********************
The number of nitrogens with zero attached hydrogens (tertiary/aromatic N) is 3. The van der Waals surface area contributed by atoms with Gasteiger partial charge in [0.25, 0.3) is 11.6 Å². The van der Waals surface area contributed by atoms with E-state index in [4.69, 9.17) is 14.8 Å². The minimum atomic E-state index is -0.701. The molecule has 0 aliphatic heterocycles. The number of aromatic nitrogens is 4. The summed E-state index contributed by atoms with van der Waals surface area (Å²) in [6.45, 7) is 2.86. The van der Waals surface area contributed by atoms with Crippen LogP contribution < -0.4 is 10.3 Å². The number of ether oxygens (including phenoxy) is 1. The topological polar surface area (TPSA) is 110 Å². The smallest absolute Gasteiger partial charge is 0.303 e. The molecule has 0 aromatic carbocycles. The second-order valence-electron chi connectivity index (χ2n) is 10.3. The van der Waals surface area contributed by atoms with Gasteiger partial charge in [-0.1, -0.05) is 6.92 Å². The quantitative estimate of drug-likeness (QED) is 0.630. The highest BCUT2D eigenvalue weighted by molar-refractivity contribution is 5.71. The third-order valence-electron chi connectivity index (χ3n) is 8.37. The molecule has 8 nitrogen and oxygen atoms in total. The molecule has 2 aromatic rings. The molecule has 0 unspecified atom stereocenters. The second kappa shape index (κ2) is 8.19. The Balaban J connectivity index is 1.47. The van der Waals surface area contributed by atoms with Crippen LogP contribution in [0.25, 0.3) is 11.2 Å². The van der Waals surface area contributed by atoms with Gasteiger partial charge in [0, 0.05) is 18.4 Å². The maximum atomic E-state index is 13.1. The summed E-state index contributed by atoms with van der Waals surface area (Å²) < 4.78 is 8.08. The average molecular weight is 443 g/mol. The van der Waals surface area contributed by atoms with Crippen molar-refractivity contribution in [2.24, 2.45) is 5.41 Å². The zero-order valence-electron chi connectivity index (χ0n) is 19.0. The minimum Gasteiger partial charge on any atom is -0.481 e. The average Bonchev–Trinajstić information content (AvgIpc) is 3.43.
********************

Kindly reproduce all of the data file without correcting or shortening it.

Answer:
The number of nitrogens with zero attached hydrogens (tertiary/aromatic N) is 3. The van der Waals surface area contributed by atoms with Gasteiger partial charge in [0.25, 0.3) is 11.6 Å². The van der Waals surface area contributed by atoms with E-state index in [4.69, 9.17) is 14.8 Å². The minimum atomic E-state index is -0.701. The molecule has 0 aliphatic heterocycles. The number of aromatic nitrogens is 4. The summed E-state index contributed by atoms with van der Waals surface area (Å²) in [6.45, 7) is 2.86. The van der Waals surface area contributed by atoms with Crippen LogP contribution < -0.4 is 10.3 Å². The number of ether oxygens (including phenoxy) is 1. The topological polar surface area (TPSA) is 110 Å². The smallest absolute Gasteiger partial charge is 0.303 e. The molecule has 0 aromatic carbocycles. The second-order valence-electron chi connectivity index (χ2n) is 10.3. The van der Waals surface area contributed by atoms with Gasteiger partial charge in [-0.1, -0.05) is 6.92 Å². The quantitative estimate of drug-likeness (QED) is 0.630. The highest BCUT2D eigenvalue weighted by molar-refractivity contribution is 5.71. The third-order valence-electron chi connectivity index (χ3n) is 8.37. The molecule has 8 nitrogen and oxygen atoms in total. The molecule has 2 aromatic rings. The molecule has 0 unspecified atom stereocenters. The second kappa shape index (κ2) is 8.19. The Balaban J connectivity index is 1.47. The van der Waals surface area contributed by atoms with Crippen LogP contribution in [0.25, 0.3) is 11.2 Å². The van der Waals surface area contributed by atoms with Gasteiger partial charge in [0, 0.05) is 18.4 Å². The maximum atomic E-state index is 13.1. The summed E-state index contributed by atoms with van der Waals surface area (Å²) < 4.78 is 8.08. The average molecular weight is 443 g/mol. The van der Waals surface area contributed by atoms with Crippen molar-refractivity contribution in [2.24, 2.45) is 5.41 Å². The zero-order valence-electron chi connectivity index (χ0n) is 19.0. The minimum Gasteiger partial charge on any atom is -0.481 e. The average Bonchev–Trinajstić information content (AvgIpc) is 3.43.